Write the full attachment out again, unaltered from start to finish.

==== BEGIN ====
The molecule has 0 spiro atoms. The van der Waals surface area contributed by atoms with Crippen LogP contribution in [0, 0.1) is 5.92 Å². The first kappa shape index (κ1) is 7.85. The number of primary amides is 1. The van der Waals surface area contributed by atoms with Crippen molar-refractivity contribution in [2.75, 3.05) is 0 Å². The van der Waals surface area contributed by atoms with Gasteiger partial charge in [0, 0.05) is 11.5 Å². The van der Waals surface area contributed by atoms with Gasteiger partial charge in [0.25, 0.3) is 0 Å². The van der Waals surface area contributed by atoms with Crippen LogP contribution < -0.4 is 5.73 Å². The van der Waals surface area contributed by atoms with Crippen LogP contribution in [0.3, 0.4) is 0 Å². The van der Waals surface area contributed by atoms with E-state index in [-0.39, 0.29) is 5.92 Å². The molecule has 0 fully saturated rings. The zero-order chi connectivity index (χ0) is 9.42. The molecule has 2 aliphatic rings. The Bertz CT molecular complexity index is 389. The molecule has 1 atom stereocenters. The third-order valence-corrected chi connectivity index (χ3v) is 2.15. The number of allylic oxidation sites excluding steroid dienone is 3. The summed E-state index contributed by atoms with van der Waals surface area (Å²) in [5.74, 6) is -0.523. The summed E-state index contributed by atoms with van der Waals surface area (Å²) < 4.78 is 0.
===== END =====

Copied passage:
The molecule has 0 spiro atoms. The van der Waals surface area contributed by atoms with Crippen LogP contribution in [0, 0.1) is 5.92 Å². The first kappa shape index (κ1) is 7.85. The number of primary amides is 1. The van der Waals surface area contributed by atoms with Crippen molar-refractivity contribution in [2.75, 3.05) is 0 Å². The van der Waals surface area contributed by atoms with Gasteiger partial charge in [0, 0.05) is 11.5 Å². The van der Waals surface area contributed by atoms with Gasteiger partial charge in [0.25, 0.3) is 0 Å². The van der Waals surface area contributed by atoms with Crippen LogP contribution < -0.4 is 5.73 Å². The van der Waals surface area contributed by atoms with Crippen LogP contribution in [0.3, 0.4) is 0 Å². The van der Waals surface area contributed by atoms with E-state index in [-0.39, 0.29) is 5.92 Å². The molecule has 0 fully saturated rings. The zero-order chi connectivity index (χ0) is 9.42. The molecule has 2 aliphatic rings. The Bertz CT molecular complexity index is 389. The molecule has 1 atom stereocenters. The third-order valence-corrected chi connectivity index (χ3v) is 2.15. The number of allylic oxidation sites excluding steroid dienone is 3. The summed E-state index contributed by atoms with van der Waals surface area (Å²) in [5.74, 6) is -0.523. The summed E-state index contributed by atoms with van der Waals surface area (Å²) < 4.78 is 0.